The extent of Opdivo’s benefit in adjuvant bladder cancer, to be detailed for the first time at its upcoming Asco-GU presentation, underlines strides Bristol Myers Squibb is making in turning around the fortunes of its flatlining PD-1 inhibitor.
The company’s push into perioperative uses has now yielded pivotal wins in four tumour types, and success in the Checkmate-274 bladder cancer study comes in contrast to Roche’s rival Tecentriq, whose Imvigor-010 trial in the same setting was a bust. With Merck & Co expected to get a grilling today at a US adcom over a separate neoadjuvant/adjuvant use Bristol has it all to play for.
Bristol revealed last September that Checkmate-274 had succeeded in showing Opdivo to extend disease-free survival versus placebo in high-risk, muscle-invasive urothelial carcinoma, but the data were kept back until Asco-GU, where they are to be presented in full this Friday.
In a patient population doctors describe as having high risk of recurring, Opdivo after surgery nearly doubled median disease-free survival to 21.0 months, versus 10.9 months for placebo recipients, amounting to a 30% reduction in disease recurrence at any point in the trial (p=0.0006), the just unveiled abstract reveals.
This was across all-comers, one of Checkmate-274’s co-primary metrics. The other, in a cut of those expressing ≥1% PD-L1, was even more positive, the risk reduction amounting here to 47% (p=0.0004). An Asco-GU statement called these benefits clinically meaningful, but cautioned that further follow-up was needed to show any impact on overall survival.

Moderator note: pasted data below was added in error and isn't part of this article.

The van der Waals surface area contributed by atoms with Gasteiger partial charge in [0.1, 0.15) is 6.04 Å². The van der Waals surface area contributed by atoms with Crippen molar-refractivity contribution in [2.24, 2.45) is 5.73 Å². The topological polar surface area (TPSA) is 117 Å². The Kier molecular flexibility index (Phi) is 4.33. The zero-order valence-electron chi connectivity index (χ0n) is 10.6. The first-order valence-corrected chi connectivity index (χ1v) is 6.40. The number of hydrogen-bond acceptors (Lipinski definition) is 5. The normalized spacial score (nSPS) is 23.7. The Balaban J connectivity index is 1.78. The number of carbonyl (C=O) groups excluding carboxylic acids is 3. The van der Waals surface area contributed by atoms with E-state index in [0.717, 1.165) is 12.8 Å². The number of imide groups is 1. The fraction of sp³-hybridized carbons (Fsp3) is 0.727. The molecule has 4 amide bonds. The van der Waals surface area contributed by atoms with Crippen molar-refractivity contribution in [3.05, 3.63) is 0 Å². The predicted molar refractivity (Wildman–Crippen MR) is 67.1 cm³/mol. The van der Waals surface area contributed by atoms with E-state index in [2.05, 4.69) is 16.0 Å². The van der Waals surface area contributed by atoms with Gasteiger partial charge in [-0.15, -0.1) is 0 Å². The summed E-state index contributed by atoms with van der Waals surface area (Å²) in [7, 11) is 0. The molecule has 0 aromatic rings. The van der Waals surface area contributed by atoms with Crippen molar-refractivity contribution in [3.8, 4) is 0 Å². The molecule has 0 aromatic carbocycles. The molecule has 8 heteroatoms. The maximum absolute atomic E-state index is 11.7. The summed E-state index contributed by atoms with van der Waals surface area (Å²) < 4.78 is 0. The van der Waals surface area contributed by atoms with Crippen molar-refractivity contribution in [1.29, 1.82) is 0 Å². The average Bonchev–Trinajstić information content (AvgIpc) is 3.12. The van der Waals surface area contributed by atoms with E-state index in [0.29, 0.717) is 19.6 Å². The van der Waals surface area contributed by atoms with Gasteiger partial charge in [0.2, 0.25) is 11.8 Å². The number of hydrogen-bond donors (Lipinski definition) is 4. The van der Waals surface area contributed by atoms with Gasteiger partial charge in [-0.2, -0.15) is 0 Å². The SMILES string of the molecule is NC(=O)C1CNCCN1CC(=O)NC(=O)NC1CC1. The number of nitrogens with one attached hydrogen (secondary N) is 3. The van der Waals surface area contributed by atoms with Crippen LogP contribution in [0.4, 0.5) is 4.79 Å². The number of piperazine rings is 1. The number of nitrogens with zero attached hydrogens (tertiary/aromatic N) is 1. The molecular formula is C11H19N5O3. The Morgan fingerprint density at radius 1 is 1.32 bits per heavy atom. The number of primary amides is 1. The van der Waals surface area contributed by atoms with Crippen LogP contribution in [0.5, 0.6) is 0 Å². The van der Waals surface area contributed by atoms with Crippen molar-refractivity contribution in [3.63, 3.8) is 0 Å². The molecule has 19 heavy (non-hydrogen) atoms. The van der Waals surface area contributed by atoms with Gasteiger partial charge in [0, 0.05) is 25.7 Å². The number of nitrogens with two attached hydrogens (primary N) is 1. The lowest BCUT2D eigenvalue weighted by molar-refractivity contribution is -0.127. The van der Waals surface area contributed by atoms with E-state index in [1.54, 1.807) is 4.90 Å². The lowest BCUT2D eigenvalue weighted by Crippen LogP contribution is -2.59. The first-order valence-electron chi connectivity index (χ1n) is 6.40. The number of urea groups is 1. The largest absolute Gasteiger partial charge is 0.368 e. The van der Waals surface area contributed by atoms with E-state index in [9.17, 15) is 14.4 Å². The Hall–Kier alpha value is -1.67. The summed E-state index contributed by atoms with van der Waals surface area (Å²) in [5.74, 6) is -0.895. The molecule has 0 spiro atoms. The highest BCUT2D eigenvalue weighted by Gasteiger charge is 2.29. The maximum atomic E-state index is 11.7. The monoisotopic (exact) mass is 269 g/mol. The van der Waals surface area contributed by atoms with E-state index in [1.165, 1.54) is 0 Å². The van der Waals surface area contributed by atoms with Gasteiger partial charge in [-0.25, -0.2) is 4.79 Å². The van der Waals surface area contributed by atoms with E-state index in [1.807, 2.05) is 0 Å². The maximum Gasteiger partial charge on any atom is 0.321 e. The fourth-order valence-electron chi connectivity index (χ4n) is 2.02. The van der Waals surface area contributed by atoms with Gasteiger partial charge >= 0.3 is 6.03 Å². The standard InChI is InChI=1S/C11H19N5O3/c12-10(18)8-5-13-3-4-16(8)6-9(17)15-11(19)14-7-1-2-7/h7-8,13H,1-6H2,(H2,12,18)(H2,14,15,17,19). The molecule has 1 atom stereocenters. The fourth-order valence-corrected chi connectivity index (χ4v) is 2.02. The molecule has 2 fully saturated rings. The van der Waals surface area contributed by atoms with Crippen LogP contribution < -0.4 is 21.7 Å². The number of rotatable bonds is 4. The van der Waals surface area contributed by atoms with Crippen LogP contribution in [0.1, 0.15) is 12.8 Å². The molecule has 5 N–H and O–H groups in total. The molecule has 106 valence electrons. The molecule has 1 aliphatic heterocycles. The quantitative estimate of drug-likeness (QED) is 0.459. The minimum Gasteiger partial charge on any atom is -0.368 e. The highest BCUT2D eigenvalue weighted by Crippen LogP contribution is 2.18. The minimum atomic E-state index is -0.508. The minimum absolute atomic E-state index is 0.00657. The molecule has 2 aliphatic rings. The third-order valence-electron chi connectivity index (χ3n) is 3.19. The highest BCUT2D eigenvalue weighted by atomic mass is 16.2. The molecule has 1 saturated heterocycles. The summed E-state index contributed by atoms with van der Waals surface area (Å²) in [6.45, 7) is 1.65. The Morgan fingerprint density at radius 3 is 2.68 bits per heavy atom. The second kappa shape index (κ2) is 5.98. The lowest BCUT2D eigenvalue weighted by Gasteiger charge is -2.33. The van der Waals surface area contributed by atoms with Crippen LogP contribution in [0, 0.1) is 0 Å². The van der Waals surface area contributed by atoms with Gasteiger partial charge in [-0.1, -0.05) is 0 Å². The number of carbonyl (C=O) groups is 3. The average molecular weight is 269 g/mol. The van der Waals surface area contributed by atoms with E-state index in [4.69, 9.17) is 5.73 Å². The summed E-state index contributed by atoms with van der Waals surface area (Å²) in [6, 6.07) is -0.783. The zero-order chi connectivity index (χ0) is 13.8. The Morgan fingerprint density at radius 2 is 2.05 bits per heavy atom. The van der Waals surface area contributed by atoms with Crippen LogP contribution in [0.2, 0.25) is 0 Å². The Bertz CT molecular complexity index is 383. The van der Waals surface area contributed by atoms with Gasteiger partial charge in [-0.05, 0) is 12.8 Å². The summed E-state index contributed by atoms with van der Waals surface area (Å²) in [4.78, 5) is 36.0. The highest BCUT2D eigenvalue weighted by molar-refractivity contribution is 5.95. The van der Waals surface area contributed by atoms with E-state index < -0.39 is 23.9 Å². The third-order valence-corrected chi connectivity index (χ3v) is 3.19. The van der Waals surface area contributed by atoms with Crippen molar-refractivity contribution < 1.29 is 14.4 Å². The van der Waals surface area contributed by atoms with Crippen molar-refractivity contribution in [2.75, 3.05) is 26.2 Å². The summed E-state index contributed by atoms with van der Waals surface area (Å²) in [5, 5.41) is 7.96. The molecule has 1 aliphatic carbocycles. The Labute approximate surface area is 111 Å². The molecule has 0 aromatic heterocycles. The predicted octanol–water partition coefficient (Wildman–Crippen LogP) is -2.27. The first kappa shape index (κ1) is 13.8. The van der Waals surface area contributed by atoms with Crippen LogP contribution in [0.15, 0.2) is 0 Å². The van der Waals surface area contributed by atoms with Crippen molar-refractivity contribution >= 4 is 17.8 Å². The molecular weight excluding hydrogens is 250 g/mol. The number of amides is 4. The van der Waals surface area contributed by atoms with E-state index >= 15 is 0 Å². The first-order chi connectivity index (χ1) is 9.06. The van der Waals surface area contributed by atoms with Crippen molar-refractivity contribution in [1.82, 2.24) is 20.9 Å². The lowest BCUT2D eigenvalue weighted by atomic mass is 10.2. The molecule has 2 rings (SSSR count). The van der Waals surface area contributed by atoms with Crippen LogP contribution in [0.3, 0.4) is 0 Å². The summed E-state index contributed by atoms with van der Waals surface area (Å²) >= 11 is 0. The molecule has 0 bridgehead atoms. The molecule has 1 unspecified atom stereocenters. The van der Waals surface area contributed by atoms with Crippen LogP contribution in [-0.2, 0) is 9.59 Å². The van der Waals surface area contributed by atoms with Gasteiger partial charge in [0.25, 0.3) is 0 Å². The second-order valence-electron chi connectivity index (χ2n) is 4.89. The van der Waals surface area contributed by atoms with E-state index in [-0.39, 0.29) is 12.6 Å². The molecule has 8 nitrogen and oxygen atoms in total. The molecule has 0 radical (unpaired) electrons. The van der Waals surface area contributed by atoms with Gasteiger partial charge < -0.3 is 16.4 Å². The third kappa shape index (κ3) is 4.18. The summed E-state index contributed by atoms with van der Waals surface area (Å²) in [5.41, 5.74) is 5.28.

Bristol said it would now discuss the study data with regulators, but it is not clear whether a disease-free survival benefit alone will be enough to secure approval in this cancer type.
Bristol’s other three perioperative successes comprise oesophageal cancer in the Checkmate-577 trial, NSCLC in Checkmate-816, and melanoma in Checkmate-238. Like Merck’s Keytruda, Opdivo is approved for adjuvant melanoma treatment.
Separately, perioperative treatment of triple-negative breast cancer is under the spotlight because of Merck’s US filing for Keytruda on the basis of the Keynote-522 trial, which is being discussed today by a US FDA advisory panel.
Keynote-522 had a controversial design because it included a neoadjuvant stage, where Keytruda was given before surgery to shrink tumours, as well as an adjuvant one, and it was impossible to discern the specific contribution of each one.
Either way, it looks like Merck will face a grilling, based on briefing documents released this week that revealed more fundamental concerns about Keynote-522. The advice called the clinical benefit demonstrated questionable, and said event-free and overall survival results were “immature and unreliable”.
|Summary of pivotal immunotherapy trials in perioperative settings|
|Melanoma||Opdivo adjuvant use approved (CM-238)
Keytruda adjuvant use approved (KN-054)
|Oesophageal||Opdivo adjuvant (CM-577)|
|NSCLC||Opdivo neoadjuvant (CM-816)|
|Urothelial bladder||Opdivo adjuvant (CM-274)||Tecentriq adjuvant (Imvigor-010)|
|TNBC||Tecentriq neoadjuvant & adjuvant (Impassion-031)
Keytruda neoadjuvant & adjuvant (KN-522)
|Ovarian||Tecentriq 1L & neoadjuvant (Imagyn-050)|
For its part, Bristol points out that Checkmate-274 is the first study of an immunotherapy to succeed in adjuvant treatment of high-risk, muscle-invasive urothelial carcinoma.
A year ago Roche said Tecentriq had failed to extend disease-free survival in this tumour, as tested in Imvigor-010, and though it later presented analyses supporting an effect in patients with detectable circulating tumour DNA this trial remains a failure.
The bladder cancer treatment paradigm for immunotherapy is already rather complex. Keytruda and Tecentriq both have front-line labels in certain patients, Merck KGaA/Pfizer’s Bavencio is approved in the maintenance setting, and several other anti-PD-(L)1 MAbs can be used second or third line.
With Opdivo apparently set to add adjuvant use to its approved indications things are unlikely to become any simpler.